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University of MissouriEngineers Team Up on the Big Muddy NFWR to Save a Bridge
Midwest Region, March 5, 2009
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University of Missouri Engineer Students use teamwork to armor a stream bank and build a weir to protect a footbridge on the Big Muddy National Fish and Wildlife Refuge.
University of Missouri Engineer Students use teamwork to armor a stream bank and build a weir to protect a footbridge on the Big Muddy National Fish and Wildlife Refuge. - Photo Credit: n/a

The Big Muddy National Fish and Wildlife Refuge built a foot bridge on its Jameson Island Unit in the spring of 2006.  Funding for the construction came from a Fish and Wildlife Foundation grant.  The bridge crossed an ephemeral stream, occasionally dammed by beavers, creating a beneficial wetland. 

 

Since construction, the area has experienced higher than normal precipitation.  The occasional dry stream and beaver marsh has became a raging torrent.  Beaver dams were abandoned and the stream has not since stopped flowing.  The flowing water gradually eroded away the soil around the piers supporting the bridge. To help fix this problem, the Refuge approached the University of Missouri Civil Engineering Department for some advice on ways to save the bridge.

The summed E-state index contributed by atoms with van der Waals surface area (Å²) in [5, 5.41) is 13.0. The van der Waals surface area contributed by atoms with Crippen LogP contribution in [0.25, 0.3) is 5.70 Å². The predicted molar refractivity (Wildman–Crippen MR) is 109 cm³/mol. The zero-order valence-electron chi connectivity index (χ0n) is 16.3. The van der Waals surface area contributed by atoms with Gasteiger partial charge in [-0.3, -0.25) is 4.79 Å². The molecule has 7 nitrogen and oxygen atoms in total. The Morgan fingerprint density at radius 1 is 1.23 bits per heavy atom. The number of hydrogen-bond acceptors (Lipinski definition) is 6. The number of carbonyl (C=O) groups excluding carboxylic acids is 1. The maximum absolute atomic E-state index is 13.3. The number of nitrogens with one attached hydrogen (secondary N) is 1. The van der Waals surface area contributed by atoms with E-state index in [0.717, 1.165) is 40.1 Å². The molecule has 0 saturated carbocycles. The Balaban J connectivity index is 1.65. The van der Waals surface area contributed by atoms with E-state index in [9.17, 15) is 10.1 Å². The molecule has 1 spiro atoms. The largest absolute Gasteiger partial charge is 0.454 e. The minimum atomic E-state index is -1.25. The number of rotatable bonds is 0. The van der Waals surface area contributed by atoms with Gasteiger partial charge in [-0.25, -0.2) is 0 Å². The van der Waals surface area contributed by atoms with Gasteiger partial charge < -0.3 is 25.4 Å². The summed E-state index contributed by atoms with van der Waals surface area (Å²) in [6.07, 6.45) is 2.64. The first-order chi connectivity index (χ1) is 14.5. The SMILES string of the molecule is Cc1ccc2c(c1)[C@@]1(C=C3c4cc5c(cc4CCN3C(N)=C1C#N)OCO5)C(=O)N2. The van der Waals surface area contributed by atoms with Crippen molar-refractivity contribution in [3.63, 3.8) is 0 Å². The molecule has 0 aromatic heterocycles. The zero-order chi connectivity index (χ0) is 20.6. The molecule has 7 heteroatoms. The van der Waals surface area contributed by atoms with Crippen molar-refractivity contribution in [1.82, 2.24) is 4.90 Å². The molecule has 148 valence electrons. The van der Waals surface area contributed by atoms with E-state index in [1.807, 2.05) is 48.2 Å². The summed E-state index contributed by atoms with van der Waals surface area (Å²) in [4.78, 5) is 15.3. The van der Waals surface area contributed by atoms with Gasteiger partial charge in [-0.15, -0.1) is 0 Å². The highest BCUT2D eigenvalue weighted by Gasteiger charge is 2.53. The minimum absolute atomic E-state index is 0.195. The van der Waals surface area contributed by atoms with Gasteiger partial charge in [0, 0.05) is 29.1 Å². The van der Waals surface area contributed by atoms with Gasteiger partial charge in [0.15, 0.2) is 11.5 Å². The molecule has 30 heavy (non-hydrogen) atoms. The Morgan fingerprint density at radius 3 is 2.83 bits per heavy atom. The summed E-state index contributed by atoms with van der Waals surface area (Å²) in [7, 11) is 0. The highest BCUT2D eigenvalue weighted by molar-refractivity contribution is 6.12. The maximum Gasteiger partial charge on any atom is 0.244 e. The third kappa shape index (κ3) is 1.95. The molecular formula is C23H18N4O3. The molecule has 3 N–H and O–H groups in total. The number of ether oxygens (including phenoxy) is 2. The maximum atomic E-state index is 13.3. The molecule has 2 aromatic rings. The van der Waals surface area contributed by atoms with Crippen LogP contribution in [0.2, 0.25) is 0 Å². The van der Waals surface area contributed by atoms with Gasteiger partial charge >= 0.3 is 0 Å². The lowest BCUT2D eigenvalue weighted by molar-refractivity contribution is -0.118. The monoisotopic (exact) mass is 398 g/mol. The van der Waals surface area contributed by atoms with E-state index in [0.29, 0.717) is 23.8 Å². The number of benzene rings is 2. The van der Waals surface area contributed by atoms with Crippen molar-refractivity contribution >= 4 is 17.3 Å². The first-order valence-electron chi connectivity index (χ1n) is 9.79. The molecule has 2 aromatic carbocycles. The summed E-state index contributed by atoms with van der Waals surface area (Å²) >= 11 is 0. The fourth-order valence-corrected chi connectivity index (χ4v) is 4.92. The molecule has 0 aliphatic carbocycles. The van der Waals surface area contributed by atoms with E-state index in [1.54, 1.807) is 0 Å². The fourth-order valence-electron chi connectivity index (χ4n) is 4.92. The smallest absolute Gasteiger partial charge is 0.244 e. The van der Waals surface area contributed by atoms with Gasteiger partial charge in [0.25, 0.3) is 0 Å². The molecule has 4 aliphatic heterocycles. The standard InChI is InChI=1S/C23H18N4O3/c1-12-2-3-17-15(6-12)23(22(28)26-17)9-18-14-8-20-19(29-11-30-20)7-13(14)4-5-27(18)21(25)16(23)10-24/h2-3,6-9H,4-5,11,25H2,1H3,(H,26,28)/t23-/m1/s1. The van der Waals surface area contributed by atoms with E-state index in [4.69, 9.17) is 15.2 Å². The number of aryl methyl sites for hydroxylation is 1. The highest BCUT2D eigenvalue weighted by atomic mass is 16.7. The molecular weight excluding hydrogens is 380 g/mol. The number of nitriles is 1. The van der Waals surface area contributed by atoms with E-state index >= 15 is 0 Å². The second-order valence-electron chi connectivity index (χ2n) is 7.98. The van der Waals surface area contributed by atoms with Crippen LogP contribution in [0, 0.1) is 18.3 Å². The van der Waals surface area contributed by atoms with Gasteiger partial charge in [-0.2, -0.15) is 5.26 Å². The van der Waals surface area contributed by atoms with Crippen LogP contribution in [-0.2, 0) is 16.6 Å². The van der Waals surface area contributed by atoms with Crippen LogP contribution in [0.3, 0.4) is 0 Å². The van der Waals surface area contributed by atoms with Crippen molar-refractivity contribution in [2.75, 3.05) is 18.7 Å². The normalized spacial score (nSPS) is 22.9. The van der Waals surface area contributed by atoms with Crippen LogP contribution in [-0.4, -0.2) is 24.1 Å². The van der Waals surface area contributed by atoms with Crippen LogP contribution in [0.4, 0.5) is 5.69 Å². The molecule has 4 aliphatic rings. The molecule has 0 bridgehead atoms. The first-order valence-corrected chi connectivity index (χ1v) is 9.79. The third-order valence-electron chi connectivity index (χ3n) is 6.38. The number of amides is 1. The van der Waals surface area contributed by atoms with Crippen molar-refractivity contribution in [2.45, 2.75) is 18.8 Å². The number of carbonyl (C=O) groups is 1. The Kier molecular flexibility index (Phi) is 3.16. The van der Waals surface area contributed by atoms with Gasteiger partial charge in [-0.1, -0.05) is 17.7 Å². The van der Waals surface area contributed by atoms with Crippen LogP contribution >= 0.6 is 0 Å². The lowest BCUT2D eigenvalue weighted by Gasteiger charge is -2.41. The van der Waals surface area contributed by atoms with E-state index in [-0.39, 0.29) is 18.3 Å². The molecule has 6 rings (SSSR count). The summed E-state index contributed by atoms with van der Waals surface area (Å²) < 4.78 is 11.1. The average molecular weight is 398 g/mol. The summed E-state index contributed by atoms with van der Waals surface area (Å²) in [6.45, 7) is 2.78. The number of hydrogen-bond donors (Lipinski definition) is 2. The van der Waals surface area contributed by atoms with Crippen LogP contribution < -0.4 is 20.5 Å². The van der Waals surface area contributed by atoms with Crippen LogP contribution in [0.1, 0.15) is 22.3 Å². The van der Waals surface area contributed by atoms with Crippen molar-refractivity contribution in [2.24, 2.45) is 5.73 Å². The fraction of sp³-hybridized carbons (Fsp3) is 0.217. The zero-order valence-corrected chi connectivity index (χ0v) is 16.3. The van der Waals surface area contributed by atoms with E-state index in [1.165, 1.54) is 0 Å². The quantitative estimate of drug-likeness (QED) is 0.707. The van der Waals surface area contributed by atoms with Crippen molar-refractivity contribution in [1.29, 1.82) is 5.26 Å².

After several visits to the site, a plan was developed and Dr. John Bowders of the University of Missouri Civil Engineering Department put the plan into action using engineering students.  Engineering student Adam Frankenburg designed a rock weir to catch sediment in the stream. Adam mapped the watershed and calculated sediment transport. He also planned rock armoring around the piers and up to the weir to reduce further erosion.  The weir design catches lost sediment to help build the foundation of soil lost around the bridge piers. 

 

On Thursday March 5, 2009, a volunteer team of seven engineering students and Dr. Bowders joined four refuge staff members and one local volunteer to move almost 40 tons of ditch rock.  Ditch rock is larger rock averaging 6-18 inches in diameter and weighing from 5 to 30 pounds.  The rock was placed over a layer of geotextile armoring the creek.  Geotextile placed between layers of rock reinforces the weir and acts as a sediment filter while still allowing water to pass through.   

 

While it took nearly eight hours of hard work to completed the project, the refuge and its visitors will be able to safely use this bridge for many years to come.


Contact Info: Tim Haller, 573-441-2799, tim_haller@fws.gov



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